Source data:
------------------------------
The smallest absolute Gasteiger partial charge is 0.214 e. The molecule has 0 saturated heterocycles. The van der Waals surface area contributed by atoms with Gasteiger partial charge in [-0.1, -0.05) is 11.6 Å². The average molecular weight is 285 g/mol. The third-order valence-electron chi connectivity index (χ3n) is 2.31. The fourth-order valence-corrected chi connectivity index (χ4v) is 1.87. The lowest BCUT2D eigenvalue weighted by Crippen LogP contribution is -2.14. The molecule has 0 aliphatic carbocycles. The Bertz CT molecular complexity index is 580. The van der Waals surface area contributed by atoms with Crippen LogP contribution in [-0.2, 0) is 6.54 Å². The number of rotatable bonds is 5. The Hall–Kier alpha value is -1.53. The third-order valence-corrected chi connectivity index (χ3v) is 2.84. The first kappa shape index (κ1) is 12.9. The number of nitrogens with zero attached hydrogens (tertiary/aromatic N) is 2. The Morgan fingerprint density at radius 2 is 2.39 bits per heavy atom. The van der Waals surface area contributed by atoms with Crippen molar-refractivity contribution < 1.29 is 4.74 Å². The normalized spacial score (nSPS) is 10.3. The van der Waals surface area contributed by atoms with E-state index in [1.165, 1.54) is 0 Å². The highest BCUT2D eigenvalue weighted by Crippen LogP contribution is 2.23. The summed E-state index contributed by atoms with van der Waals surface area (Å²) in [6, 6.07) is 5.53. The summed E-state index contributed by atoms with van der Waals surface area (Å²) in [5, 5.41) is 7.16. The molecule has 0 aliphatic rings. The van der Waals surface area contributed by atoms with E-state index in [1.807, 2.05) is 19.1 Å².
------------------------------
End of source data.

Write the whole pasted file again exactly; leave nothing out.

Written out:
The smallest absolute Gasteiger partial charge is 0.214 e. The molecule has 0 saturated heterocycles. The van der Waals surface area contributed by atoms with Gasteiger partial charge in [-0.1, -0.05) is 11.6 Å². The average molecular weight is 285 g/mol. The third-order valence-electron chi connectivity index (χ3n) is 2.31. The fourth-order valence-corrected chi connectivity index (χ4v) is 1.87. The lowest BCUT2D eigenvalue weighted by Crippen LogP contribution is -2.14. The molecule has 0 aliphatic carbocycles. The Bertz CT molecular complexity index is 580. The van der Waals surface area contributed by atoms with Crippen LogP contribution in [-0.2, 0) is 6.54 Å². The number of rotatable bonds is 5. The Hall–Kier alpha value is -1.53. The third-order valence-corrected chi connectivity index (χ3v) is 2.84. The first kappa shape index (κ1) is 12.9. The number of nitrogens with zero attached hydrogens (tertiary/aromatic N) is 2. The Morgan fingerprint density at radius 2 is 2.39 bits per heavy atom. The van der Waals surface area contributed by atoms with Crippen molar-refractivity contribution < 1.29 is 4.74 Å². The normalized spacial score (nSPS) is 10.3. The van der Waals surface area contributed by atoms with E-state index in [1.165, 1.54) is 0 Å². The highest BCUT2D eigenvalue weighted by Crippen LogP contribution is 2.23. The summed E-state index contributed by atoms with van der Waals surface area (Å²) in [6, 6.07) is 5.53. The summed E-state index contributed by atoms with van der Waals surface area (Å²) in [5, 5.41) is 7.16. The molecule has 0 aliphatic rings. The van der Waals surface area contributed by atoms with E-state index in [1.807, 2.05) is 19.1 Å².